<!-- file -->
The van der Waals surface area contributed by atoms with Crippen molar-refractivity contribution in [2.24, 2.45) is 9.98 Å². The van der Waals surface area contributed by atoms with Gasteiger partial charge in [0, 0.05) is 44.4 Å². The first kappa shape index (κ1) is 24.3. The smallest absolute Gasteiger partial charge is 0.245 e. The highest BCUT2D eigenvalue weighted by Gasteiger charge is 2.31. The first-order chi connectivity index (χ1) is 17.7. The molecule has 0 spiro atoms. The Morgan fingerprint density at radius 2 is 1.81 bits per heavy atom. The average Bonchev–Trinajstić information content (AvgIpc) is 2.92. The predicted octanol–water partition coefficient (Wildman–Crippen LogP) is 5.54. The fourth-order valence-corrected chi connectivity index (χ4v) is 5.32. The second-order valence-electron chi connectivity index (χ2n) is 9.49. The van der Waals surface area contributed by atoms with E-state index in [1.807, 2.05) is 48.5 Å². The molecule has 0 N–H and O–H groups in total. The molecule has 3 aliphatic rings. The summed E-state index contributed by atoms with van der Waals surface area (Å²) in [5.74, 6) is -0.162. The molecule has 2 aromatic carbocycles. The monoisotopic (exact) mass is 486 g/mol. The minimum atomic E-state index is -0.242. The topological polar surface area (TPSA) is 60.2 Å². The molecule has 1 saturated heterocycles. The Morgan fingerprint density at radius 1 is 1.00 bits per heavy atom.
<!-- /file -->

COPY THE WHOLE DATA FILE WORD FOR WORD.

The van der Waals surface area contributed by atoms with Crippen molar-refractivity contribution in [2.24, 2.45) is 9.98 Å². The van der Waals surface area contributed by atoms with Gasteiger partial charge in [0, 0.05) is 44.4 Å². The first kappa shape index (κ1) is 24.3. The smallest absolute Gasteiger partial charge is 0.245 e. The highest BCUT2D eigenvalue weighted by Gasteiger charge is 2.31. The first-order chi connectivity index (χ1) is 17.7. The molecule has 0 spiro atoms. The Morgan fingerprint density at radius 2 is 1.81 bits per heavy atom. The average Bonchev–Trinajstić information content (AvgIpc) is 2.92. The predicted octanol–water partition coefficient (Wildman–Crippen LogP) is 5.54. The fourth-order valence-corrected chi connectivity index (χ4v) is 5.32. The second-order valence-electron chi connectivity index (χ2n) is 9.49. The van der Waals surface area contributed by atoms with E-state index in [1.807, 2.05) is 48.5 Å². The molecule has 0 N–H and O–H groups in total. The molecule has 3 aliphatic rings. The summed E-state index contributed by atoms with van der Waals surface area (Å²) in [5.74, 6) is -0.162. The molecule has 2 aromatic carbocycles. The monoisotopic (exact) mass is 486 g/mol. The minimum atomic E-state index is -0.242. The topological polar surface area (TPSA) is 60.2 Å². The molecule has 1 saturated heterocycles. The Morgan fingerprint density at radius 1 is 1.00 bits per heavy atom.